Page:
‘Click-To-Call’ Spending Estimated At Nearly $6 Billion

Click-to-call commerce is influencing more than $1 trillion in U.S. consumer spending, according to a report released Wednesday.

The BIA/Kelsey report — Call Commerce: A $1 Trillion Economic Engine — examines mobile formats, how marketers take advantage of call commerce, and best practices to drive and track the activity.

BIA/Kelsey projects 169 billion mobile calls to businesses by 2020, driven by individuals on smartphones, high commercial intent, and the natural handoff between mobile engagement and phone calls, such as the ability to click to call a business from a Google advertisement or within an email.

BIA/Kelsey estimates global click-to-call spending at $5.9 billion in 2016, reaching $13.7 billion by 2020. The study also suggests that mobile calls represent 60% of inbound calls to businesses in 2016, about 85 billion global mobile calls annually, reaching to 169 billion by 2020.

The calls are boosted by what BIA/Kelsey dubs the on-demand culture, with the rise of the smartphone conditioning individuals to expect everything at the push of a button. Location also provides fodder for the movement. Location greatly increases contextual relevance as well as performance and engagement.


Ad Blocking In The U.S. Projected To Rise By Double Digits In 2016

In its first forecast on ad blocking in the U.S., eMarketer found that more than 25% — 26.3% — of Internet users will block ads this year. Even more alarming, the digital research firm found that ad blocking in the U.S. is projected to increase by double digits in 2016. In fact, eMarketer forecast that in 2016, 69.8 million Americans will use an ad blocker, an increase of 34.4% over last year. And in 2017, that figure will grow another 24.0%, to 86.6 million people.

The researcher found that ad blocking is more common on desktops and laptops than on smartphones. And this year, 63.2 million people will use an ad blocker on their desktop or laptop PC, vs. 20.7 million who will use one on their smartphone. Furthermore, 90.5% of ad-blocking users will block ads on desktops and laptops, while just 29.7% will do so on smartphones — eMarketer found an overlap among the groups.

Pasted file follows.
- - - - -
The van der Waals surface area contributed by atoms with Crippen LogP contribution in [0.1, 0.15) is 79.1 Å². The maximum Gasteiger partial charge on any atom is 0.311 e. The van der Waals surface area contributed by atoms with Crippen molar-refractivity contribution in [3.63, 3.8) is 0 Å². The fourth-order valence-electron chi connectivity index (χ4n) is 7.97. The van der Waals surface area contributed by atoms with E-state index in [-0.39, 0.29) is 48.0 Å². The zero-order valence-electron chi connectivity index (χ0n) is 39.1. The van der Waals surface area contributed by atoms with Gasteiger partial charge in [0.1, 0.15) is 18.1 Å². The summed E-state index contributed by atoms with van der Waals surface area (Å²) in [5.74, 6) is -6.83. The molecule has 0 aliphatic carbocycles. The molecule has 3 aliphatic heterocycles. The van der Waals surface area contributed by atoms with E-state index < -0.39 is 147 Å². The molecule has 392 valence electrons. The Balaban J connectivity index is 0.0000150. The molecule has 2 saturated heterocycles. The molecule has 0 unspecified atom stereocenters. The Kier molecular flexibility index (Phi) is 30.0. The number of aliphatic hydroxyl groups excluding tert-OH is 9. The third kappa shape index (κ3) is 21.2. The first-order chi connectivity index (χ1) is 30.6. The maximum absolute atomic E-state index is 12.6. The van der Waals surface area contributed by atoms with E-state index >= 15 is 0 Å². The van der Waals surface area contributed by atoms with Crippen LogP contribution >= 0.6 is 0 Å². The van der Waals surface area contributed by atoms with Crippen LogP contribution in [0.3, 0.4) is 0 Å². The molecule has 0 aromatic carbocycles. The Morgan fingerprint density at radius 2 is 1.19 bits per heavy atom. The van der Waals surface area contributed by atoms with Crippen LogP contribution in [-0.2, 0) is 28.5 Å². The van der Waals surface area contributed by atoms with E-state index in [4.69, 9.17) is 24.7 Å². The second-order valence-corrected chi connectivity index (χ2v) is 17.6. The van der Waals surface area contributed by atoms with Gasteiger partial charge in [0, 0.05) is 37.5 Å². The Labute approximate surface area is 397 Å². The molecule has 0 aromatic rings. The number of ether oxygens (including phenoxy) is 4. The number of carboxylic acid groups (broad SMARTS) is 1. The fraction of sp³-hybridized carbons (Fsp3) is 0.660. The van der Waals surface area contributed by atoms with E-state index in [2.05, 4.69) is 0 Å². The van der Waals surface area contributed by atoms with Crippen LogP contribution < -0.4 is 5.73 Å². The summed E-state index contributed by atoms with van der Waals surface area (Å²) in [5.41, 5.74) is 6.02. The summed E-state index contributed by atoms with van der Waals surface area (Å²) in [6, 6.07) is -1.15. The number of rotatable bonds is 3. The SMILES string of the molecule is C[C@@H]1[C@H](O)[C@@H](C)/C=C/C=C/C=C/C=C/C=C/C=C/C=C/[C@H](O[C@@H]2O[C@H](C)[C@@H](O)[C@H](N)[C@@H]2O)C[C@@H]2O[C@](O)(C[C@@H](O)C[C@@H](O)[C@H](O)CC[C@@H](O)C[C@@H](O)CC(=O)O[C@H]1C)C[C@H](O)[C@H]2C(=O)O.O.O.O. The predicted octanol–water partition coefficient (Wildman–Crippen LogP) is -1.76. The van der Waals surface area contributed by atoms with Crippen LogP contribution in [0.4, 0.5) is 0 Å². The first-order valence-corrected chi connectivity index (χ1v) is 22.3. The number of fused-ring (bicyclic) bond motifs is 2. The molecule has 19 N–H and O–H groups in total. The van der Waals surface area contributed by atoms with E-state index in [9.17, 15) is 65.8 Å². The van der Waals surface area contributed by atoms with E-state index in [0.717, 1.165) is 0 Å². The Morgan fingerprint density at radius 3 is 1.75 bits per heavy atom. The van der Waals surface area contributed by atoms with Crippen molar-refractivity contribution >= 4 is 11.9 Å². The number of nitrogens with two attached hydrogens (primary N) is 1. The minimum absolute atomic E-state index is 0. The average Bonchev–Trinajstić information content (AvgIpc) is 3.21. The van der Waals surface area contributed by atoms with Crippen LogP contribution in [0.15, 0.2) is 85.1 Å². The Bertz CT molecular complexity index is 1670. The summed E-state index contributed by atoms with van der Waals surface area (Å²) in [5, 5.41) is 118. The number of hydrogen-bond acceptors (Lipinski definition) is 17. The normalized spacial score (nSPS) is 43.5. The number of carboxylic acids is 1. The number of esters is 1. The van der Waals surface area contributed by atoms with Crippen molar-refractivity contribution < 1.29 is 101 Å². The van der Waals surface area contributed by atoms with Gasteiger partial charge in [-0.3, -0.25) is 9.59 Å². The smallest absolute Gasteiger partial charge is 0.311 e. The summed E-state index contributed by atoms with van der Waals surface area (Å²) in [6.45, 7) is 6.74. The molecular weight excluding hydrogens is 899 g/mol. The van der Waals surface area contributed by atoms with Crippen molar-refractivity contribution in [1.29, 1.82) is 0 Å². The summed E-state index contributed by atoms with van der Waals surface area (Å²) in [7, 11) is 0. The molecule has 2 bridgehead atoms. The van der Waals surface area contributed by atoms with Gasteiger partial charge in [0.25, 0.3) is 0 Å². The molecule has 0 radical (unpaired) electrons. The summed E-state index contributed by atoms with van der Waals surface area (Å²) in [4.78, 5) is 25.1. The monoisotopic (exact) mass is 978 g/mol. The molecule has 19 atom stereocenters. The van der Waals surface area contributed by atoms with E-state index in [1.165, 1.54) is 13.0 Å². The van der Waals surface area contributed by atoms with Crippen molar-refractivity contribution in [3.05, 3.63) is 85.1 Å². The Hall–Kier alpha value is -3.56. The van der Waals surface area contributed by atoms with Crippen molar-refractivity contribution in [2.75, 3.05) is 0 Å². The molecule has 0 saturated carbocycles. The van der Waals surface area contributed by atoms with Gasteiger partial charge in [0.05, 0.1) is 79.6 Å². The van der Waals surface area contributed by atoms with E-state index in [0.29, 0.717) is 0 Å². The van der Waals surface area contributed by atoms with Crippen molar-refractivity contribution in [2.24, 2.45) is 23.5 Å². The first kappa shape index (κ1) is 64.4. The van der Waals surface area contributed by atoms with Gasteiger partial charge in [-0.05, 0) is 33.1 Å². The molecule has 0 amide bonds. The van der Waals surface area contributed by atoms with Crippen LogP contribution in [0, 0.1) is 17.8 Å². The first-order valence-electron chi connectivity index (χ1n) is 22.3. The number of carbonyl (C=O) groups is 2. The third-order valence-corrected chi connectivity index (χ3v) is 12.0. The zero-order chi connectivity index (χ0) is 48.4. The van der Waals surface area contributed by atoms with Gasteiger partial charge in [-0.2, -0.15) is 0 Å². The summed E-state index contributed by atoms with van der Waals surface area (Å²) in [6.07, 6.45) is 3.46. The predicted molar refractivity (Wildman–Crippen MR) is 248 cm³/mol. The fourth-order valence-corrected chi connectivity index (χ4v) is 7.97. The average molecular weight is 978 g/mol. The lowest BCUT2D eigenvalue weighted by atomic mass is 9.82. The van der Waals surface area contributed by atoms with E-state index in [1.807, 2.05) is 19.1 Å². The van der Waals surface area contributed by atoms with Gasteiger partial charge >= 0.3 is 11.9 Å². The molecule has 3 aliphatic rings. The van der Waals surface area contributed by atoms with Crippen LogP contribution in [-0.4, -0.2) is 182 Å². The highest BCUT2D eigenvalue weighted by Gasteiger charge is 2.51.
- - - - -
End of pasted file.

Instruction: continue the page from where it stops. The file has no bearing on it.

“Ad blocking is more common on desktops and laptops because screen sizes are large enough to accommodate multiple ads. This includes videos that might be out of view but still audible, which are especially annoying to users,” stated Paul Verna, senior analyst, eMarketer. “Also, ad blockers typically don’t work on apps, where users spend most of their mobile Internet time.”

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Direct-Response & Local Ad Buying on ISP sites like Cox, AT&T, Time Warner, with NAF Digital

For those of us not familiar with NAF Digital, please tell us a little more about your website and core audience.

NAF Digital services a variety of clients from agencies, client direct, as well as publishers looking to reach their digital advertising goals. We do not limit our clients to a specific industry or vertical, but a large portion of our clients are direct response focused.

 NAF Digital is known for direct partnerships with some of the largest directory sites like Whitepages,YP, Local.com, SuperPages, as well as many of the top ISP Portals like Windstream, Cox, Time Warner Cable and AT&T. That’s an extraordinary amount of scale across the United States, along with trust that consumers give due to it being the homepages of their internet provider. What are some other differentiators that you think make NAF Digital stand out?